Rail: I think of your work as being among the most drastic and non-literary work being made in England right now.

Barlow: The thing is that it is completely sculpture. It’s absolutely, to me, rooted in the love of bringing into the world things that haven’t been there before. The idea that they’re going to somehow create—or I would hope that they’re going to create—a difficulty with space and their location in space. I feel I am incredibly traditional, but to me the traditions are really exciting in the way that they can be kicked around a bit and reexamined. It’s fascinating, the fact that people have used similar materials for absolutely thousands of years and constantly updated how to use those materials with such a tiny repertoire of technique: casting, modeling, clay, plaster, carving, assemblage. Even if we go into more sophisticated materials like plastics and all sorts of other things, inherently we’re still dealing with very few actual techniques: modeling, molding, or collaging. Then I suppose those two disciplines of painting and sculpture, this is what they’re locked into, unlike video or digital stuff or whatever, which are still struggling to find coherency. There’s the technology, fantastic, high-definition, this, that, and the other, but you still sit in a blackened room to look at it and it’s stuck with its limitations in a way that, painting and sculpture are not. Though I daresay that would make some people furious [laughs].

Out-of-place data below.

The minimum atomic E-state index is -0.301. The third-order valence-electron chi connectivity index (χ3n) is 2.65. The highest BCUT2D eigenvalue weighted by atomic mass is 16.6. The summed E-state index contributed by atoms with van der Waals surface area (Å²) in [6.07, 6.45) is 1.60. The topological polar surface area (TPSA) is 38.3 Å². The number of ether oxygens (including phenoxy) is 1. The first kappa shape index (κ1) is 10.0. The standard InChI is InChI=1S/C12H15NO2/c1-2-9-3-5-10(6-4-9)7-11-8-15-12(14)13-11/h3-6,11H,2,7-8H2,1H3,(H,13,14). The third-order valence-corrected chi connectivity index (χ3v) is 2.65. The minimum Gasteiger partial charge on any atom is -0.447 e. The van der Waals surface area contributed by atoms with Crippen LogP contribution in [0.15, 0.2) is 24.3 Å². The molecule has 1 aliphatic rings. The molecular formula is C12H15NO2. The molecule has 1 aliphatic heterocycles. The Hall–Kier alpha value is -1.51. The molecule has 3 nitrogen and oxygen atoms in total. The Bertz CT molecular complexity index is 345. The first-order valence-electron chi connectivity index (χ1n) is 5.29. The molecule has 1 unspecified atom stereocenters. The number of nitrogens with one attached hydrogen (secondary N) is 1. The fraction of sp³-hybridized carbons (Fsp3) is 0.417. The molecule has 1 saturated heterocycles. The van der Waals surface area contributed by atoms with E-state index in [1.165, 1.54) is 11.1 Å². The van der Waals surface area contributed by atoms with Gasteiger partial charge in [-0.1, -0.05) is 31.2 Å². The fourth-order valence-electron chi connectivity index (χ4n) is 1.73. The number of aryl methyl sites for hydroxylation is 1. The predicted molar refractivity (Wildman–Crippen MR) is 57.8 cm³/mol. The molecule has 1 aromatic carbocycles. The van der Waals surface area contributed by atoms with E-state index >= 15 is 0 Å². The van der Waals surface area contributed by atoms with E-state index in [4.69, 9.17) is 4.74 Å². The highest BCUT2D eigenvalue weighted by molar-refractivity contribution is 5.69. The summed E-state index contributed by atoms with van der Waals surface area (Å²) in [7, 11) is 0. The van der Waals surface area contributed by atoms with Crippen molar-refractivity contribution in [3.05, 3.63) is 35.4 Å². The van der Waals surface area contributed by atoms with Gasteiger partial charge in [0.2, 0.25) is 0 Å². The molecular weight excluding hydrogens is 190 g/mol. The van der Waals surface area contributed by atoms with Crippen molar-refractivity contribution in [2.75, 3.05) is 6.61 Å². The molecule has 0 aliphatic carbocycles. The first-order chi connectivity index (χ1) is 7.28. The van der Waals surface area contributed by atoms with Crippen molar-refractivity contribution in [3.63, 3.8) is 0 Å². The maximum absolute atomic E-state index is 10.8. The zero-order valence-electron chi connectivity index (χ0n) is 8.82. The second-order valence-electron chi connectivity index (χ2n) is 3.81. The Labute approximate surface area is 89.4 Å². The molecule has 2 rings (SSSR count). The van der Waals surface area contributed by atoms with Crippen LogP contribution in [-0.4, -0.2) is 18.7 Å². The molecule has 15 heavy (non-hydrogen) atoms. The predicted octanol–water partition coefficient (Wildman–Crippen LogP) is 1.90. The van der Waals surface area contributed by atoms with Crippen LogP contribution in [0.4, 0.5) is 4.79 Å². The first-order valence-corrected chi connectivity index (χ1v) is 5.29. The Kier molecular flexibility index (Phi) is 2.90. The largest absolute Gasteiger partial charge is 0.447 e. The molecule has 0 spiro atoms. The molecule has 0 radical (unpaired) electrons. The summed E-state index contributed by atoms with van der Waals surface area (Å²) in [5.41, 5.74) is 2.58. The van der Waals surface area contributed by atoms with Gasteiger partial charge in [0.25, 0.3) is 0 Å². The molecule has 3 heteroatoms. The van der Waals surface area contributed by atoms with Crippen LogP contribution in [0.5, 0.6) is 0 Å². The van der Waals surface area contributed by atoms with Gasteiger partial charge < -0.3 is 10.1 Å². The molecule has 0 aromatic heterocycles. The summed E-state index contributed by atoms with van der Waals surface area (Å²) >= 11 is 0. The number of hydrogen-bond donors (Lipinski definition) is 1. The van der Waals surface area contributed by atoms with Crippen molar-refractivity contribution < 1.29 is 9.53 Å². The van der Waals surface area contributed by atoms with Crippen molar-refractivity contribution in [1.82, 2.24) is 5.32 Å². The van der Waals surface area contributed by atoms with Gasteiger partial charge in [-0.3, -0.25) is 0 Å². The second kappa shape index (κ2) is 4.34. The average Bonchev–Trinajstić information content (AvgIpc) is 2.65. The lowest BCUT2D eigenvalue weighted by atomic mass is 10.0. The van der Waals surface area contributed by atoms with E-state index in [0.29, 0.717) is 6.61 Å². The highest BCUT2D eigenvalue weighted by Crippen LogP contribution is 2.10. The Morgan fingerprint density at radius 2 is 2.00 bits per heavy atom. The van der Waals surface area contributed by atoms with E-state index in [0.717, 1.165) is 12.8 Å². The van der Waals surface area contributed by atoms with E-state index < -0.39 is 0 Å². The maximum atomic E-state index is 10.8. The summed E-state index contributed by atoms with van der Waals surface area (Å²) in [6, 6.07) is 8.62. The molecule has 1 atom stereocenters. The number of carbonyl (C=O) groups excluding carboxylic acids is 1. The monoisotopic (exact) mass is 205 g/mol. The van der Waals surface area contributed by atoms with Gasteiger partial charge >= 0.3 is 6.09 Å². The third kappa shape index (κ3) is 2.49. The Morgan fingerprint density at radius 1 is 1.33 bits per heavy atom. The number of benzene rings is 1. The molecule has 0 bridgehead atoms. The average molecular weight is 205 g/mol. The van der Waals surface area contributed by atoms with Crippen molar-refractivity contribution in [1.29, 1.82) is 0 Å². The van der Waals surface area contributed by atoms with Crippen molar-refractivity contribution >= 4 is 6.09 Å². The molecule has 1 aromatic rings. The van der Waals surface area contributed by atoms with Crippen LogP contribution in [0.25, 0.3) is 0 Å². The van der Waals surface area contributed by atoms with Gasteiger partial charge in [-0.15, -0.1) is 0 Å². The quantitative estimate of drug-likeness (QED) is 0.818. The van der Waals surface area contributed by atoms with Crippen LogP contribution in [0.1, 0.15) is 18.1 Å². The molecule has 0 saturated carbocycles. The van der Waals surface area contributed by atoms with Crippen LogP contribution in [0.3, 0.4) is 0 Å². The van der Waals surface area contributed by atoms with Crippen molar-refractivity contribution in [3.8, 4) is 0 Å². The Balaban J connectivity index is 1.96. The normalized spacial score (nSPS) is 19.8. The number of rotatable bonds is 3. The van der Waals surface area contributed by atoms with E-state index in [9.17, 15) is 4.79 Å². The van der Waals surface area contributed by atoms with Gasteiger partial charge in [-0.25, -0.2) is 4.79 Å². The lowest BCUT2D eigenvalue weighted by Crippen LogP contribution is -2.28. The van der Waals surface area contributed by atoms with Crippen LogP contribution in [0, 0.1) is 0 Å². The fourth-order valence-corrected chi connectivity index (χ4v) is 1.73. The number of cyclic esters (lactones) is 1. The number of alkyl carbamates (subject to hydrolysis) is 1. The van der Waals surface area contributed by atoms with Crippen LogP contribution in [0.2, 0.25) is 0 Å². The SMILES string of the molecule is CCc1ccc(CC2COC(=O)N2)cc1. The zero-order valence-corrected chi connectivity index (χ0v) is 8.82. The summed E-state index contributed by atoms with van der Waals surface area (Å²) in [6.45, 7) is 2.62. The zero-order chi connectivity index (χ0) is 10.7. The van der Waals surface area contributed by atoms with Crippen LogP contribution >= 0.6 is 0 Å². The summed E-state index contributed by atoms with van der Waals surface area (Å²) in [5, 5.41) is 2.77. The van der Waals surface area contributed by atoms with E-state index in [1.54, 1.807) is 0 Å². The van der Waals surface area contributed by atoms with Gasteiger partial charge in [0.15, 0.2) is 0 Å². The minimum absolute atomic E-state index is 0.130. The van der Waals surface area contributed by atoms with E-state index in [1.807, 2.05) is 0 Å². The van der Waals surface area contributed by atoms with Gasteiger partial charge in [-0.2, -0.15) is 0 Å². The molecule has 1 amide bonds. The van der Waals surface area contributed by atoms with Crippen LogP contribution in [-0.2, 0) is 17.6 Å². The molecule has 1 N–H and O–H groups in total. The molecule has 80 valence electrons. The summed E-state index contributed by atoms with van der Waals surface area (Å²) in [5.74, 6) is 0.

Rail: It’s true—you have to go somewhere and sit in a dark room, behind a thick curtain or blanket. If painting and sculpture are stuck in the white box—which I don’t think they are—then you can say that video and film are stuck in a black box.

Barlow: Absolutely, yes. I mean, we’ve seen Bill Viola projections and they’re fascinating, but to me they have a creative desperation about them, of trying to make this thing of the projection expand outside its frame. Tony Oursler does it very well, and I think they all do it superbly well, but I think there’s still a problem with these things being so connected to painting in some ways. It’s almost like going back to 17mm or Super 8—such a shame those particular forms have gone actually because they were so much more physical.

Rail: Right, and portable in a way.

Installation view, Phyllida Barlow. Rig, Hauser & Wirth. London, Piccadilly, 2011. (c) Phyllida Barlow. Courtesy the artist and Hauser & Wirth. Photo: Peter Mallet.